Sometimes you just have to take a moment to appreciate those special moments in fandom. For me, as a longtime SEGA fan, they come infrequently but when they hit they REALLY hit. Standout moments for me include getting my SEGA Genesis bundled with Sonic the Hedgehog during Christmas 1991, buying my Dreamcast with my own money in November 1999, visiting SEGA of America’s (now old) offices in July 2013, interviewing Tom Kalinske and Al Nilsen in 2014 and attending Sonic’s 25th anniversary party in San Diego where I met many members of the fan community for the first time in person. I now can easily say that September 2019 is joining those special SEGA moments.
The SEGA Genesis Mini is one reason this month has been so special. I’ll admit, last year when we heard rumblings of SEGA of Japan bringing AtGames consoles to their customers and then we had the reveal of the Mega Drive Mini, I was a little disappointed. Through all the glitz and fancy videos, I knew that behind the scenes a very unreliable tech company was behind the project. This was then confirmed in a since deleted tweet from AtGames. However, SEGA swiftly changed course and brought much of the work in-house and had their longtime collaborator in classic SEGA game ports, M2, working on the emulation.
I think things really were cemented for me when it was revealed that the Mega Drive and Genesis Mini consoles were manufactured in the same Chinese factory that had worked with SEGA on the Master System, Genesis, Saturn and Dreamcast. Not ALL SEGA hardware was manufactured there, but enough of it was to make the Mini consoles just feel that much more legitimate. When my package finally arrived containing my Genesis Mini, I found myself feeling those same feelings I felt when buying new SEGA hardware back in the 90s. When I thought about it, I truly WAS buying new SEGA hardware but in 2019! What made things even more exciting was that the Mini contained NEW games, never before released. So yeah, in 2019 we had new SEGA hardware with exclusive games. Amazing.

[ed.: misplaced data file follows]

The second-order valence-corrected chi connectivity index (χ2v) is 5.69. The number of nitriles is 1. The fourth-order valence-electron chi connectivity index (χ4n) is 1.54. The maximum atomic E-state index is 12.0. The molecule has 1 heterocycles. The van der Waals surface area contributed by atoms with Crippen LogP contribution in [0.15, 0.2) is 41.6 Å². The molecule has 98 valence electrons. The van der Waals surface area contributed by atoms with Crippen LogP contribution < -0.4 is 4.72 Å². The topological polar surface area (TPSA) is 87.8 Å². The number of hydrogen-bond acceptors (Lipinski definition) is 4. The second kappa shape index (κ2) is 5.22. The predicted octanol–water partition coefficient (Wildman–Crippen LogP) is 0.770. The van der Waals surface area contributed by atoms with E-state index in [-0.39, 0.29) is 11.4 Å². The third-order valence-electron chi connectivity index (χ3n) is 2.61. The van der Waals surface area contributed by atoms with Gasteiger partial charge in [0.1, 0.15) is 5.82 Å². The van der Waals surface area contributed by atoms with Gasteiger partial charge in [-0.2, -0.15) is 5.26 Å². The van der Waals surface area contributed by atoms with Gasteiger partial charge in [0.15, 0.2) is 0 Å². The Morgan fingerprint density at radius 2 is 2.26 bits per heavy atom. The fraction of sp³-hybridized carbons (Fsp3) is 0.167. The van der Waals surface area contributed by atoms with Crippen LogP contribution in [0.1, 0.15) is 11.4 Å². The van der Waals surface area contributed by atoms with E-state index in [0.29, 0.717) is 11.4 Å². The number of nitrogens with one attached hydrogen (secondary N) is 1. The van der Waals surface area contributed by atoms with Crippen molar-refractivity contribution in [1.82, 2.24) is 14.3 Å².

September 2019 was also the moment when Shenmue III felt real, at least for me. Sure many backed the game four years ago, and we have since seen development updates, but to place that order for the collector’s edition from Limited Run Games really made it feel like it was finally happening. The edition, now sold out, includes an official Dreamcast branded case for Shenmue III, fulfilling a longtime wish I and many fans have had to see the third game released. Sure it’s not playable on the Dreamcast, but it’s the closest we’ll ever get. Another important moment has yet to come, as the trail version of the game releases this weekend. Crazy to think in a matter of days I will be playing Shenmue III.
Last but not least we come to the Dreamcast celebrating its 20th anniversary in America. I know some fans refuse to celebrate the date, as they see the Japanese release in 1998 as the true release date, but lets be honest… the American launch was the console’s big debut to the west. 9.9.99 was a genius date to select, the console received a red carpet roll out with launch parties and celebrities and the launch lineup was, and still is, one of the strongest launch lineups in gaming history. When I think of the Dreamcast, these are the things I think of. To look back on it all 20 years later is bittersweet, but to have the Genesis Mini in hand shows that SEGA still has the ability to surprise and delight those who still want a taste of new SEGA hardware.
September 2019 truly is the month of fulfillment for SEGA fans. Many have asked for a new console and Shenmue III, and when you stop and think about it we got both. Wow.Ad: